UK MIM specialist CMG Technologies targets users of metal 3D printing technology

July 7, 2015

July 7, 2015


Scalpel handles manufactured by CMG Technologies

prior to debinding and sintering

CMG Technologies, the UK’s leading Metal Injection Moulding (MIM) specialist, states that it has trademarked the term ‘CMG Technologies 3D Metal Moulding®’ as part of the company’s efforts to raise awareness of the scope of opportunities offered by MIM.

The company believes that whilst more and more manufacturers are becoming familiar with the capabilities of metal 3D printing/Additive Manufacturing, the process and benefits offered by Metal Injection Moulding are less well-known in the UK.  

CMG’s Technical Sales and Marketing Director, Rachel Garrett, stated, “Although 3D printing has been around for more than 30 years, it is only in recent years that it has become widely recognised in the manufacturing industry. The term 3D printing has captured the attention of both industry and the general public and this, we believe, coupled with significant developments in technology which reduced both the size and costs of 3D printing machines, has played a vital role in the process gaining widespread understanding.”

CMG is hoping to replicate the success of this transition for Metal Injection Moulding. MIM is still a relatively new industry and a significant number of companies that need to procure complex metal components may not be aware of its existence, let alone the savings they could make in terms of cost, lead times and environmental impact.

The phrase ‘3D metal moulding’ paints an immediate picture of what it is that CMG Technologies actually does, explained Garrett. “Whilst the term Metal Injection Moulding describes the process well, it is not always exactly clear what the outcome is – 3D parts moulded from metal. To those involved in this industry like we are, this sounds obvious, but to people unfamiliar with MIM hopefully this term makes it easier to understand what we do.”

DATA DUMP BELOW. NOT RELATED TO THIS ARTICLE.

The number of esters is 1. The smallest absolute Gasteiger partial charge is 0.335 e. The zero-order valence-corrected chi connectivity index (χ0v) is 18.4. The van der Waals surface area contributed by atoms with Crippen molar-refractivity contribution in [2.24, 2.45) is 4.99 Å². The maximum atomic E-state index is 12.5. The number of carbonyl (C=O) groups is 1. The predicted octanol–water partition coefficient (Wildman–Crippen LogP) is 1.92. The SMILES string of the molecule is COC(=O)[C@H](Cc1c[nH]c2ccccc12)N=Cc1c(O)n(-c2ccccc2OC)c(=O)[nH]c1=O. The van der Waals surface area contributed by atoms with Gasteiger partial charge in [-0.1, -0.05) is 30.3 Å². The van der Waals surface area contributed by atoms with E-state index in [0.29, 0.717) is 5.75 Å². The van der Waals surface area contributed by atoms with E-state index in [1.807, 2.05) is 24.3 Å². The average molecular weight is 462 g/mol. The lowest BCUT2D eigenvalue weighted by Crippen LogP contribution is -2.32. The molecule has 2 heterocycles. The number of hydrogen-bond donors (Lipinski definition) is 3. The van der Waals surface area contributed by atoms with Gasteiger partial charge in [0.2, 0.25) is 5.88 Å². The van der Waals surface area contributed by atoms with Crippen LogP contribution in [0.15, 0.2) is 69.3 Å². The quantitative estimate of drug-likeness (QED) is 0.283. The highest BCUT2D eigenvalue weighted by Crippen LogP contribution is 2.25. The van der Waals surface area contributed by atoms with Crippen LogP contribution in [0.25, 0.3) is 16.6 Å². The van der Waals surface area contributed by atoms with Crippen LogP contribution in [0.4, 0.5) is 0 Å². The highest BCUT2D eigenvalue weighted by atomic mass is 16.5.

CMG believes that whilst 3D metal printing technologies are developing at an extraordinary rate, there are currently still limitations as to their capabilities. The technology is still predominantly used for prototype production as the technology is not yet fast enough to cope with mass production. 3D metal printing can also only be used to produce components from a relatively small selection of materials.

 “Rather than being seen as a competitor to 3D metal printing, MIM can actually provide the stepping stone needed between prototype and volume production. Once the initial tooling is complete we are able to deliver huge volumes of parts in a far wider variety of materials than is currently possible with 3D printing,” Garrett stated.

Metal Injection Moulding is perfect for producing parts with complex geometries and even the smallest of parts can be perfectly replicated time and time again. As an example, CMG stated that it has the capability to manufacture a component with major dimensions of just 1.85 mm x 1.60 mm x 0.835 mm with a 100 µm hole and a small groove on one of the faces – at significantly lower costs than using traditional manufacturing methods.

CMG stated that its MIM facility is most effective for small, complex components in annual volumes of 1000 or more, although if the part is particularly complex and expensive the process could still be cost effective for volumes of 500 or more. Globally, MIM technology providers can deliver extremely high volumes of a complex 3D part, with some components being produced at a rate of several million parts per month for sectors such as consumer electronics. Parts can be produced from a wide range of materials including titanium and precious metals, making the process particularly attractive for manufacturing parts used in the aerospace and medical devices sectors.

Metal Injection Moulding uses powdered metals, as in many metal Additive Manufacturing processes, but these are combined with a binding agent into a feedstock. At CMG the binder is removed after injection moulding by a heating process, followed by sintering. 

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